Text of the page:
Looking to Change Accountants ? It's not just a numbers game.
Accountants have the power to change the lives of business owners, but most of them aim for average. We're here to change all that.
How many business owners do you know that actually say "I really like working with my accountant!"? They are out there – but more often than not, their accountant has done a shocking job at serving their customers' actual needs.
It's not a light decision to make the leap to another accountant, but if you've been meaning to change accountants for a while, make it your priority now!
We've put together some important questions that you should ask yourself when evaluating your current accountant, or choosing a new one.
Who does the accountant normally work with?
This is important to know: Are you a good fit to the accounting firm? Are they a good fit for you?
It's a two way street, and unfortunately most accounting firms will usually say "Yes" to anyone – whether they can provide them with value for their money or not.
Be sure you ask for leads within your industry, and even look at their marketing material. Don't try to be a square peg in a round hole!
What services does the accountant offer?
You need to make sure their experience and skill set matches the service that you're after.
Are you looking for business advice at an accounting firm that just pumps out tax returns? Do you need bookkeeping assistance?
In most cases, if the accounting firm cannot do what you're after, they will most likely work with someone who can. It's also best that if you need a second adviser, for an international tax matter for instance, that you keep your accountant in the loop, or let them manage the business relationship.
What does the accountant specialise in?
What is the one thing that the accountant would provide you over all other things?
Where is there best value to you as the customer? Look for statements like "we work with you, providing insight into your business and its numbers" rather than "we're really, really good at tax returns".
After all, any firm can churn out a tax return. Business acumen and advice is another matter.
How will the accountant charge me?
How do the dollars work? Do they charge in a way that rewards inefficiency, or do they charge for the value that they provide and the access to knowledge? It's not always what they can do, but rather what they know.
It's a different conversation and focus for both you and the accountant. The attention shifts from 'be quick to reduce the fee' to 'let's focus on where the value is'.
Some questions to pose might be:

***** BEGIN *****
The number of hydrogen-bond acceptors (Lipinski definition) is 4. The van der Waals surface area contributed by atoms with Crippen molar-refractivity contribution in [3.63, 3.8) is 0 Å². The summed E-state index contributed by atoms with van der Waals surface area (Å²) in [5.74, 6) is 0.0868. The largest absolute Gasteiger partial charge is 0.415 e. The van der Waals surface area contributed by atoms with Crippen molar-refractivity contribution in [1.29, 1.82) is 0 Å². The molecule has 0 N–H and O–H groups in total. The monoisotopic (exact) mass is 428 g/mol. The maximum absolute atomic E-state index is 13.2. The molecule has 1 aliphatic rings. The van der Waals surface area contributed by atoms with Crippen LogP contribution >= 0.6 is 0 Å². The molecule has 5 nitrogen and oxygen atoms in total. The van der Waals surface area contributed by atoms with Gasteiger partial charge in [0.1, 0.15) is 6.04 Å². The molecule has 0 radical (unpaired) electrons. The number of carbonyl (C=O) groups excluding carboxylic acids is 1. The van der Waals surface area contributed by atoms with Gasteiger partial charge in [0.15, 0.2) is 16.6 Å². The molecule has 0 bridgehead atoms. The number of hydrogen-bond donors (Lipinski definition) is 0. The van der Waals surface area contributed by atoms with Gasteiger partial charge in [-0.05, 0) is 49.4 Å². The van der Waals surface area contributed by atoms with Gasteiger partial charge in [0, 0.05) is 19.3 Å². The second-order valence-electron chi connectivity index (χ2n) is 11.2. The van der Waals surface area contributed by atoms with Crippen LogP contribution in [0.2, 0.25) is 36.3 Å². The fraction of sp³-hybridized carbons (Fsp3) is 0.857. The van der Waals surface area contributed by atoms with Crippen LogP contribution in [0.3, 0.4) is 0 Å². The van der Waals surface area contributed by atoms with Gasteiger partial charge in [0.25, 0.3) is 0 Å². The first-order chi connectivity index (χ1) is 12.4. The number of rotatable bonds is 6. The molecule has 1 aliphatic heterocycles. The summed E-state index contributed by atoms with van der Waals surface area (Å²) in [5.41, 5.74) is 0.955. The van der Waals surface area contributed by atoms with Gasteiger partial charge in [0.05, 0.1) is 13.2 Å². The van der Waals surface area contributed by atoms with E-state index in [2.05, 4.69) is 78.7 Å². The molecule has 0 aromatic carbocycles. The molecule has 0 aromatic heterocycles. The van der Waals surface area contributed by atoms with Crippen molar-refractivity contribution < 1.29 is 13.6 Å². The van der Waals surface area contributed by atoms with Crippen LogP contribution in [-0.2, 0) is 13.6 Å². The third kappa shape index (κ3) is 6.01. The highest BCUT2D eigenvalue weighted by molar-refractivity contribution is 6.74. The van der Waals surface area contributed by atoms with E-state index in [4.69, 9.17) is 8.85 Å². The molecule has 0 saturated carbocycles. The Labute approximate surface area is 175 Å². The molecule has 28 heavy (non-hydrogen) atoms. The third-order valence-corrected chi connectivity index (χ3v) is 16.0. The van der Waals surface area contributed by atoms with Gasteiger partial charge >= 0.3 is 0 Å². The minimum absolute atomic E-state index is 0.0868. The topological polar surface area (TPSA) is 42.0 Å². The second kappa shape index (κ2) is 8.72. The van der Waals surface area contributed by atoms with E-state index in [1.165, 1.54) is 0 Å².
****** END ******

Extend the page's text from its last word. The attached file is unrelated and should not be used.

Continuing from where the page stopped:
- What does the project or subscription include?
- Do they price each job before they start, so you can both agree to the scope and terms?
- Do they allow you to pay by the month to spread out the burden on cash flow?
Be sure to get a good understanding of the charges and how they work – it avoids unwanted surprises and you have clarity before moving forward.
What is the response time to my questions?
How quickly will you expect to hear back from your accountant, and who will answer that query? We regularly hear from new clients that a former accountant takes weeks to get back to them, or doesn't respond at all!
Response time is key number that we focus on – and we measure it in hours, live on our website or by return phone call the same day.
Make sure you ask for a clear understanding of how and how quickly your accountant will return your call or email.
How long does it take to get your work done?
"Turn-around time" is a common complaint heard when businesses are talking about their existing accountants.
If, after an honest look at how you provided information and followed up their queries, your accountant still takes months to finish your work without a valid reason, maybe it's time that you moved on.
What would your standards be if you ran a business that took that long?
This is one of the key numbers that we measure as the Clarke McEwan team – one that we see is important in the eyes of our clients.
What technology does the accountant use?
It's important to know how you'll be interacting with your accountant on a regular basis. It's all very well to throw ideas around on a whiteboard in the boardroom, but what about for the "in-between" times?
Do they use the internet, a website and technology to communicate with you or enhance web meetings to describe concepts and run scenarios?
Be sure that the technology they use makes sense to you.
How often does the accountant talk to you each year?
At Clarke McEwan, what we really love about working with our clients is that we get to learn about their business and their lives. Accountants can't do that if they only speak to you once or twice a year.
This is how an accountant will be able to provide you with real insights into your business. It's important that you understand how often you'll be in touch with your accountant, and that you're comfortable with this.
Is the accountant a member of an association?
It's best to choose an accountant that is part of an association. The three main associations in Australia are:
- CPA Australia
- Institute of Public Accountants Australia
- The Institute of Chartered Accountants
All three have different levels of requirements to join, different membership levels – but all have a set of standards that members must adhere to. If you've got a problem with an accountant, you can usually take it to their association.
Can you have a coffee or a beer with them?
It's important that you can hold a conversation with your accountant, outside of your business. Ask whether they will meet you for a coffee to get acquainted.
By the way, John likes his coffee with a dash of milk.